This blog post is long overdue. I was proud of myself for sticking to a schedule – posting every three weeks or so, I managed to keep on top of things. That all went to pot during April; I was home from university for the Easter holidays, but that didn’t mean I wasn’t busy! I had my dissertation to finish, as well as two other essays. Then I was suddenly finishing my final year, moving out of my student house in Newcastle, coming home, planing a trip to New Zealand (!) and hunting for a job. Suddenly, posting was not just a week late, but two, then three, then four… you get it.
Ridiculously, I was feeling as though I’d failed – and I’m a perfectionist, so that meant stopping completely felt better than coming back to my blog which I’d put so much time into. I also credit Instagram with adding a huge amount of pressure: I was constantly trying to KUWTI (Keep Up With The Influencers), which was never going to work. Having less than a hundred followers means I’m hardly the Kim Kardashian of sustainability, and that’s not a bad thing! Although the sustainable movement is evangelical by definition, I created this blog for me – to write about my personal experiences and to join in the conversation – and that’s important to remember. Of course, I’d like to make a difference, but being such a small fish in the huge, murky, weed-filled pond that is social media meant that I felt like my impact was minimal.
I also constantly felt as though I wasn’t doing enough. The sustainable social bubble is one of seemingly constant oneupmanship, of people proclaiming just how virtuous they are, without any of the difficulties that actually come with such a huge lifestyle change. I’m being a little disingenuous – I know – many bloggers/influencers/instagrammers do acknowledge how extraordinarily hard it is to make consistent, meaningful changes to the way they consume. Even then though, there’s a note of ‘please forgive me’ behind the captions of their pictures: one memorable example is a blogger apologising for the plastic cap on her bottle of vinegar, in an otherwise plastic free haul.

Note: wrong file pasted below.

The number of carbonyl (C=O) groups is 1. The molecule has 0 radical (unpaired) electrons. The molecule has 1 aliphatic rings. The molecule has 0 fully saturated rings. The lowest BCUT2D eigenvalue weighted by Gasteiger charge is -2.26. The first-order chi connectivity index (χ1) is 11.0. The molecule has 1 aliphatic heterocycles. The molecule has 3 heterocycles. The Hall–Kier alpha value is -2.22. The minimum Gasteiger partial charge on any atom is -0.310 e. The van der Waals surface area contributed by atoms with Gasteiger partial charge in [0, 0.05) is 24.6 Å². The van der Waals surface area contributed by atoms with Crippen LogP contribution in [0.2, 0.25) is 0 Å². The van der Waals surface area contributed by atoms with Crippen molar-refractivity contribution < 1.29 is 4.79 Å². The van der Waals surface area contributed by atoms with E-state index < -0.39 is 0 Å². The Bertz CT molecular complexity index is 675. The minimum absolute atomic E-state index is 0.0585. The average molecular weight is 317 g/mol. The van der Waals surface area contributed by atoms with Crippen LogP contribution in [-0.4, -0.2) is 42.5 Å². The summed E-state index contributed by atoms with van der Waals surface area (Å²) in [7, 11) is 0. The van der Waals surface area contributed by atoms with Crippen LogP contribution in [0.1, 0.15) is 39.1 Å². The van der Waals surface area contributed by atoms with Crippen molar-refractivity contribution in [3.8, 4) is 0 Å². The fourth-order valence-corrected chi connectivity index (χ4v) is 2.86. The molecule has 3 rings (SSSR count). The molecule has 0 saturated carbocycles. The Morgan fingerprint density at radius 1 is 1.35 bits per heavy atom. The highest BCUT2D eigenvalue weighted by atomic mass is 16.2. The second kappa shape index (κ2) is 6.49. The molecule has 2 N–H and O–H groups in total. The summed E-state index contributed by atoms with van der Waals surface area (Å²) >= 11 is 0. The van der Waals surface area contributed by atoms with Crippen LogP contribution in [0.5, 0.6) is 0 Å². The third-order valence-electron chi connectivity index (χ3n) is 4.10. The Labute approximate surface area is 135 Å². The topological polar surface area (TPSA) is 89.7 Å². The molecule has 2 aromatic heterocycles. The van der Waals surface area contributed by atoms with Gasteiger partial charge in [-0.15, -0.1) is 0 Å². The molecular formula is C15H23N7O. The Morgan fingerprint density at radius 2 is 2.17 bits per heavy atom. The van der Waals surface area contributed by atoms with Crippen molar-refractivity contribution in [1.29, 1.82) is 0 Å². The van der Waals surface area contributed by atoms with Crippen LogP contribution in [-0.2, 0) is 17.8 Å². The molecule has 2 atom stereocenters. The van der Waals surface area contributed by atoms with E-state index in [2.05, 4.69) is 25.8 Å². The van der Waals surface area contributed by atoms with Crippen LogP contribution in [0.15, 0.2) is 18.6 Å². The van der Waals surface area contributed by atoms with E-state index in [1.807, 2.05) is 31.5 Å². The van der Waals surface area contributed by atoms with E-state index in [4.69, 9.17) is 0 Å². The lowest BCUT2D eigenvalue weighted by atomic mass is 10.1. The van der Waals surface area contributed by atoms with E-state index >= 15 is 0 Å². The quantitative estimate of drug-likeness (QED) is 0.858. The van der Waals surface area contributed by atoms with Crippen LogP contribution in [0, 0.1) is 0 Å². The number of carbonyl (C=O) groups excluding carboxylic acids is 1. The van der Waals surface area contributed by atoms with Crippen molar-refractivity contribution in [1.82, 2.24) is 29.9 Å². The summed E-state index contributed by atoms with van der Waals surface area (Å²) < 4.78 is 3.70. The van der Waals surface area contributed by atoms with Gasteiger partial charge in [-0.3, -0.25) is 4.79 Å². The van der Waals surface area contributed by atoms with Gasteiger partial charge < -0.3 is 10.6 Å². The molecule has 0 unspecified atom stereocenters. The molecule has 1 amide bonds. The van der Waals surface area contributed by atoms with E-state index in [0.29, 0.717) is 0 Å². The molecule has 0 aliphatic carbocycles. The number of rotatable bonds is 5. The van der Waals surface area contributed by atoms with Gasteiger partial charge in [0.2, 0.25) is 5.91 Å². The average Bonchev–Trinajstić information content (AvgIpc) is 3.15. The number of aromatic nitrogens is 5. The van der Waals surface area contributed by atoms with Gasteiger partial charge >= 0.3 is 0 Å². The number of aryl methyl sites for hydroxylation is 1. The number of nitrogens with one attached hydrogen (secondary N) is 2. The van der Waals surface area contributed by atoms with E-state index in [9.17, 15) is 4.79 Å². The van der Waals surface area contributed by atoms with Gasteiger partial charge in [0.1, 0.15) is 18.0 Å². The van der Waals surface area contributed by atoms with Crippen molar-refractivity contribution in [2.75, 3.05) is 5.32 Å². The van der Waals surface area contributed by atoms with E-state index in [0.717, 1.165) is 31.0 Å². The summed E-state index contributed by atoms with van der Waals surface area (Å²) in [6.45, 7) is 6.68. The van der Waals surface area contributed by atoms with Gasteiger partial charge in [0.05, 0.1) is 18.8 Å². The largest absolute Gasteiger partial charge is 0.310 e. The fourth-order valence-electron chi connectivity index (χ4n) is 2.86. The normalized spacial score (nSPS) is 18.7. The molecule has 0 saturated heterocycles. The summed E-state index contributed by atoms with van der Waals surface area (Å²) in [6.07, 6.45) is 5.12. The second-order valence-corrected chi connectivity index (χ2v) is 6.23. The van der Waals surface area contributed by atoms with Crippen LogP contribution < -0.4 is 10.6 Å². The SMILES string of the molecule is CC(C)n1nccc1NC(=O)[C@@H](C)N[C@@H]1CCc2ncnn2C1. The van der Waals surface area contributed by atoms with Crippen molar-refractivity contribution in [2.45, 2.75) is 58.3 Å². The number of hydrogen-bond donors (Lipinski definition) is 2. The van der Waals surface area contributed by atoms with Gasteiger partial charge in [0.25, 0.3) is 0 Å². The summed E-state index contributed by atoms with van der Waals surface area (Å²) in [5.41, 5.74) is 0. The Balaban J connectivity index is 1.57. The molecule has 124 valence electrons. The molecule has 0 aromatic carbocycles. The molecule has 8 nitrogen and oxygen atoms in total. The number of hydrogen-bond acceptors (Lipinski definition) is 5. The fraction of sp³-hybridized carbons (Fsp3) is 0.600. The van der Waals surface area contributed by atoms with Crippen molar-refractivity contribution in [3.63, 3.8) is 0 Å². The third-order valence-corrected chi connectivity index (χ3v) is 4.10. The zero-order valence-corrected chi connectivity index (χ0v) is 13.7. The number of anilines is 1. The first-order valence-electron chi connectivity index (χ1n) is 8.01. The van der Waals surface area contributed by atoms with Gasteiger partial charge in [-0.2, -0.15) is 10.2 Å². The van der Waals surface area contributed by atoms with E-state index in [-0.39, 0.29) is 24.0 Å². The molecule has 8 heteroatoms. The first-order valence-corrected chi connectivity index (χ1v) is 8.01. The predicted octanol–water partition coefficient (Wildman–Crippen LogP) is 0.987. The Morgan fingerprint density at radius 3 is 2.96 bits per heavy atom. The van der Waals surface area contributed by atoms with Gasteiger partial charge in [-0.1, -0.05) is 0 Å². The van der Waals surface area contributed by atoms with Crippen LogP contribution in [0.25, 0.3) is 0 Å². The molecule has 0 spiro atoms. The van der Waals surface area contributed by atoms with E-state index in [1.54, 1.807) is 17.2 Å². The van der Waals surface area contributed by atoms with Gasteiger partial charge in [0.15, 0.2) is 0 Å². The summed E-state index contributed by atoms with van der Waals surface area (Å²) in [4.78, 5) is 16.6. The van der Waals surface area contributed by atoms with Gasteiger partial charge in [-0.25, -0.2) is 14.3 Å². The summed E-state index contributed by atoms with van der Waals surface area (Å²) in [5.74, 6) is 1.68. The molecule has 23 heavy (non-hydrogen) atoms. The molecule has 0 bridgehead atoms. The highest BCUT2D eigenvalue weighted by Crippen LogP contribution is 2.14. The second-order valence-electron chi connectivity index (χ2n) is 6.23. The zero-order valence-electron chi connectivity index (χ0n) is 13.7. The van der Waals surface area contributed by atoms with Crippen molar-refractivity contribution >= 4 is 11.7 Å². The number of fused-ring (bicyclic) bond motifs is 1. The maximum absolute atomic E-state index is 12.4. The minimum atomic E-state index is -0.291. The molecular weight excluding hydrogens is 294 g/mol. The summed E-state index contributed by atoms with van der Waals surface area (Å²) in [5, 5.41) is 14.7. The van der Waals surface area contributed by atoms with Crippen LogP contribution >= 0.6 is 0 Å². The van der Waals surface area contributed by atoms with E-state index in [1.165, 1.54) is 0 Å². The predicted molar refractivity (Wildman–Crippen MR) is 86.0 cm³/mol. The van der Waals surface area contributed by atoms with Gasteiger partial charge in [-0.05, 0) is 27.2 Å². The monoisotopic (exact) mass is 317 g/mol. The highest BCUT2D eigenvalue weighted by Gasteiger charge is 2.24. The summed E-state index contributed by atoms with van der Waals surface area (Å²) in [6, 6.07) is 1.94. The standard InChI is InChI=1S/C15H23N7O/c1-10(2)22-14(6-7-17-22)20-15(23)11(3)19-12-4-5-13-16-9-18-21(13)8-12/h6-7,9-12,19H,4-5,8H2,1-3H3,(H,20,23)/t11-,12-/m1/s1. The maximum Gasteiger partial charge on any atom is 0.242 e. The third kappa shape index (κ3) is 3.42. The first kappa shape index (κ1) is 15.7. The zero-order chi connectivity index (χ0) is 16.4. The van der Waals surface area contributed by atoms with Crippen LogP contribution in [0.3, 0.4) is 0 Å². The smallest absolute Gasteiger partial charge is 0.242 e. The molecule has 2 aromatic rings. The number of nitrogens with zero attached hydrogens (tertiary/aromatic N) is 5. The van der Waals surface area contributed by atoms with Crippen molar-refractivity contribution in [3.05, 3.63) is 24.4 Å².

It’s exhausting. It also heightened my imposter syndrome – was I really qualified to be writing styling advice? Not at all. Has being in the fashion bubble (even in a teensy weensy way) magically made me über cool and stylish a la Anne Hathaway’s transformation in A Devil Wear’s Prada? Sadly not, although I think that may be because I do not have Stanley Tucci sighing over my current writing outfit of Birkenstocks, old jeans and a ratty t-shirt.
Luckily, I don’t want to be a stylist.
Being away from it all for a few months has made me think about what I do want to do with this blog. It’s not really sunk in yet that I’m no longer a student, but even if it hasn’t, it does mean that the content I’m producing needs to evolve. Mainly, I want to be more positive in my approach. It was really draining to constantly write negative articles; I want to feel good about being part of the sustainable community, and not hopeless and drained. I’ve also thought more sincerely about the way I actually consume, and to be honest, I’ve always been conscious about how I spend my money, mostly thanks to the thrifty energy that runs through my maternal line, passed, grandmother to mother to me (my brother has no such qualms). It would be lying to say that I need to give up fast fashion, since I was never on board with it in the first place.
What I really want to do is focus more on articles. This means The Green Mode is about to go in a more journalistic direction. It’s still going to be personal – after all, I’m the one writing it – but it’s going to be less about shopping and more about the issues around sustainable fashion that interest me.
So, like the green shoots in my mum’s garden after dead heading, The Green Mode is not starting from scratch, per se, just moving forward. I’ve got some pretty exciting things lined up. If you want to join in the conversation, you can find me on Instagram, Pinterest and Twitter: just hit the links in the banner and give me a follow!